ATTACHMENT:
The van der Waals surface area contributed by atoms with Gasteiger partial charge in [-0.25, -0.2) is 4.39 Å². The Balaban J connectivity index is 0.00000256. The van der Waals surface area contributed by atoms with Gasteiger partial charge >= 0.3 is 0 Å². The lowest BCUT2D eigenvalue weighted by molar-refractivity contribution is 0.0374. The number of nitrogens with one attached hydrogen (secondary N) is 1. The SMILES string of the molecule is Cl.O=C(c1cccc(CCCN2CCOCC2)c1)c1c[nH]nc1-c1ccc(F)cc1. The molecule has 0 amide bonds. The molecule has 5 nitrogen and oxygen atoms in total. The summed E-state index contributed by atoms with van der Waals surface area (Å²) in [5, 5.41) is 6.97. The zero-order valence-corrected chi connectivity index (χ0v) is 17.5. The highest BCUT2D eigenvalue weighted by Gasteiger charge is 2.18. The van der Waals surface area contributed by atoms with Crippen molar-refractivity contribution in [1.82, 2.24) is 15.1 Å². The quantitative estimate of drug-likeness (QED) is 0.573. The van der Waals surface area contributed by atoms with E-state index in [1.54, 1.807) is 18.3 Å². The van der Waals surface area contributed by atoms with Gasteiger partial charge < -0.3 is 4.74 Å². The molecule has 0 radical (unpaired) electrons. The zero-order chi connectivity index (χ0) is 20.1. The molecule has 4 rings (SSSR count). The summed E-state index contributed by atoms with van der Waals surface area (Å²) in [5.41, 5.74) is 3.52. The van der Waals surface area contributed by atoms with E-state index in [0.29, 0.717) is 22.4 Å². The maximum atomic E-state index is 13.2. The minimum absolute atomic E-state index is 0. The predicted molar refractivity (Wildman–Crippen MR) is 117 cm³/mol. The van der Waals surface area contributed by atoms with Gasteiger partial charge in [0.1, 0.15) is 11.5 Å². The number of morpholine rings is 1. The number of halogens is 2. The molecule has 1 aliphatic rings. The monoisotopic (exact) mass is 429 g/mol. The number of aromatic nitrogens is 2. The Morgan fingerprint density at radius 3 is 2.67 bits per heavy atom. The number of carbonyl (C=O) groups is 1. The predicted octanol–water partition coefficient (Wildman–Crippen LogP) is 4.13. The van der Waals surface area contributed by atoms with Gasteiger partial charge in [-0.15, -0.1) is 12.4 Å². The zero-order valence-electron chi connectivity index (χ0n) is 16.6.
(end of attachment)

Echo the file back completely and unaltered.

The van der Waals surface area contributed by atoms with Gasteiger partial charge in [-0.25, -0.2) is 4.39 Å². The Balaban J connectivity index is 0.00000256. The van der Waals surface area contributed by atoms with Gasteiger partial charge >= 0.3 is 0 Å². The lowest BCUT2D eigenvalue weighted by molar-refractivity contribution is 0.0374. The number of nitrogens with one attached hydrogen (secondary N) is 1. The SMILES string of the molecule is Cl.O=C(c1cccc(CCCN2CCOCC2)c1)c1c[nH]nc1-c1ccc(F)cc1. The molecule has 0 amide bonds. The molecule has 5 nitrogen and oxygen atoms in total. The summed E-state index contributed by atoms with van der Waals surface area (Å²) in [5, 5.41) is 6.97. The zero-order valence-corrected chi connectivity index (χ0v) is 17.5. The highest BCUT2D eigenvalue weighted by Gasteiger charge is 2.18. The van der Waals surface area contributed by atoms with Crippen molar-refractivity contribution in [1.82, 2.24) is 15.1 Å². The quantitative estimate of drug-likeness (QED) is 0.573. The van der Waals surface area contributed by atoms with E-state index in [1.54, 1.807) is 18.3 Å². The van der Waals surface area contributed by atoms with Gasteiger partial charge < -0.3 is 4.74 Å². The molecule has 0 radical (unpaired) electrons. The zero-order chi connectivity index (χ0) is 20.1. The molecule has 4 rings (SSSR count). The summed E-state index contributed by atoms with van der Waals surface area (Å²) in [5.41, 5.74) is 3.52. The van der Waals surface area contributed by atoms with E-state index in [0.29, 0.717) is 22.4 Å². The maximum atomic E-state index is 13.2. The minimum absolute atomic E-state index is 0. The predicted molar refractivity (Wildman–Crippen MR) is 117 cm³/mol. The van der Waals surface area contributed by atoms with Gasteiger partial charge in [0.1, 0.15) is 11.5 Å². The number of morpholine rings is 1. The number of halogens is 2. The molecule has 1 aliphatic rings. The monoisotopic (exact) mass is 429 g/mol. The number of aromatic nitrogens is 2. The Morgan fingerprint density at radius 3 is 2.67 bits per heavy atom. The number of carbonyl (C=O) groups is 1. The predicted octanol–water partition coefficient (Wildman–Crippen LogP) is 4.13. The van der Waals surface area contributed by atoms with Gasteiger partial charge in [-0.15, -0.1) is 12.4 Å². The zero-order valence-electron chi connectivity index (χ0n) is 16.6.